What size should our police force be to ensure law, order, safety and confidence?
The answer most would probably give: "As many as it takes to do the job."
That's a bit of a cop-out (no pun intended) because "numbers" aren't the essential thing in guaranteeing an effective and competent police force.
Training, discipline, equipment and a tradition of serving are vital.
One hopes these qualities exist in Toronto's police force, regardless of their numbers. It's a bit like the army -- a small unit of trained soldiers will usually handle a horde, witness the colonial wars when Britain ruled the world.
Last week, the Sun compared police and crime statistics in Toronto and Chicago -- two cities of similar size, but vastly different cultures and tradition.
Toronto's 5,600 police have coped with 33 murders so far this year and 141 shootings. Chicago's 12,000 cops have had to deal with 313 murders and 1,453 shootings -- both almost 10 times greater than the numbers in Toronto, with double the numbers of police on the job.
More police doesn't necessarily translate into fewer murders, nor does fewer police result in more murders as Toronto and Chicago indicate.
Of course, Chicago's history is different than Toronto's, and in the U.S. guns are more available than here. We don't have the same culture of violence that exists in parts of the U.S. (not to mention less civilized parts of the world). But the evidence is enough to indicate that sheer numbers of police are not the formula for effective police.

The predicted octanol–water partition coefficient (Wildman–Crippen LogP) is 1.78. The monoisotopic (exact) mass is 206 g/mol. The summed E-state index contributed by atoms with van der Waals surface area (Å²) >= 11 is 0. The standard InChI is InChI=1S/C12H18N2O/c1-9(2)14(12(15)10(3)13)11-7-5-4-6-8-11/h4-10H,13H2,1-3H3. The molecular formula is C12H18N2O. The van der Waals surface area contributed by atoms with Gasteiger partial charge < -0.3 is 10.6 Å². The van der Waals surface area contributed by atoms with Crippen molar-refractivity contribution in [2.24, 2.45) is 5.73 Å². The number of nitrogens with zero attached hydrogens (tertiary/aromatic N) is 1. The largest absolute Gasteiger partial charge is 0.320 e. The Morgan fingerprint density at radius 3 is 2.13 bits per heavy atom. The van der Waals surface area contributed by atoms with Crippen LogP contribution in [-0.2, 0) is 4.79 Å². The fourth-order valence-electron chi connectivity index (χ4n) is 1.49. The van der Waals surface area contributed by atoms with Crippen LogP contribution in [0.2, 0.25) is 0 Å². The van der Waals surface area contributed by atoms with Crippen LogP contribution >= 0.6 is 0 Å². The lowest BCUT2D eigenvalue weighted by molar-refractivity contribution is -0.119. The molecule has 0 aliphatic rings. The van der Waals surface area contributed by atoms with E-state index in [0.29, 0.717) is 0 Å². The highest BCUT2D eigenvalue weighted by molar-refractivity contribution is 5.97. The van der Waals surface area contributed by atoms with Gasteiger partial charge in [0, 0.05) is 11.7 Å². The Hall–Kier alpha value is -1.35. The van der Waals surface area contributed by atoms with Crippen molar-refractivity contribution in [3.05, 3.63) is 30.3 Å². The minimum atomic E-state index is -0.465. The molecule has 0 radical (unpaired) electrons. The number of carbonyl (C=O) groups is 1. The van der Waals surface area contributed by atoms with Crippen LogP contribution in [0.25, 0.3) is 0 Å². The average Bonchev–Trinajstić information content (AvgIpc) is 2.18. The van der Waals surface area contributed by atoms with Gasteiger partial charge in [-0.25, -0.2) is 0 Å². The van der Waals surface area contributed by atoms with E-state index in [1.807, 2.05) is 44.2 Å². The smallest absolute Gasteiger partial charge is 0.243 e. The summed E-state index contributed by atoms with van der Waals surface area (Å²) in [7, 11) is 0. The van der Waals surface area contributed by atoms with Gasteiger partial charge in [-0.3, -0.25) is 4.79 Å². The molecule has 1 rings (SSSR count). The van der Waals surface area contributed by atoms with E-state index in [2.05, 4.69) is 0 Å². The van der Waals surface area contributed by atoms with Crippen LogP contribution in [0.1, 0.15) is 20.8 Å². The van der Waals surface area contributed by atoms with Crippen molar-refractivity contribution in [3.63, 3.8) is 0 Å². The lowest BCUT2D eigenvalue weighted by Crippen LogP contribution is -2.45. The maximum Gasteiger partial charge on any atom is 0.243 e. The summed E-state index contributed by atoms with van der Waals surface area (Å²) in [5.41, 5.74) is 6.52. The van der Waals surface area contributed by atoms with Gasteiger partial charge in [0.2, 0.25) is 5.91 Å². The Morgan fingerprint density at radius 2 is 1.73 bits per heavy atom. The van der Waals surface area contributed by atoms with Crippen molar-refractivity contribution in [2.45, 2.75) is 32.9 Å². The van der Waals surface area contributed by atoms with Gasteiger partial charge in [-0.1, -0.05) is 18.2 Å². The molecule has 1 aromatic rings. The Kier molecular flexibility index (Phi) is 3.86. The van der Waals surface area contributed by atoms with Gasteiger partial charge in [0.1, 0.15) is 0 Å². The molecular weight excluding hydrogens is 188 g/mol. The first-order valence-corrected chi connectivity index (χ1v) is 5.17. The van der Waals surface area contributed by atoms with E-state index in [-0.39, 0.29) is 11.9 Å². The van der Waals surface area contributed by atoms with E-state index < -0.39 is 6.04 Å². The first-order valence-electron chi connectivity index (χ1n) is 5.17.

Leadership is important and, as we all know, leadership starts at the top.
For all the problems that exist for Toronto and rhetoric about "the year of the gun," we've always been blessed with police that have had the confidence of the public, and who live up to the "serve and protect" motto.
If the police budget is cut, and police numbers reduced, the cops won't be happy but their tradition is such (one hopes) that they'll continue to perform with high standards. Again, the army comparison is valid: our soldiers starved of equipment, invariably punch above their weight and exceed expectations.
An Ernst & Young study of Toronto police suggested an annual savings of $52 million was possible by implementing shift and schedule changes, using civilians in some roles, and not requiring police to hang around construction and road repair sites -- arguably the most boring and needless police roles in the city.
Every faction of the province needs to curb spending -- and it would be inspiring if the bloody politicians themselves showed signs of exercising personal restraint.
Most of us don't belittle police getting good pay. They are worth whatever they get. It's a pity one can't say the same of teachers, whose union seems to have a stranglehold on the provincial government.
As Christina Blizzard has pointed out, for nine years the McGuinty government "has caved in to every outrageous contract demand of the teacher unions."
In the harsh year of 2008 when the private sector was struggling, teachers got a 12.5% pay hike. Now they want a 5.5% hike -- which the McGinty government says it won't pay -- and will ban teachers' strikes. There's no shortage of qualified teachers who want jobs in Ontario, but there are few openings for them.
Their union doesn't seem to have the same dedication to serving as our cops do.
Pay the cops well, even if their numbers are cut, because we need them more than we need reluctant teachers who can easily be replaced.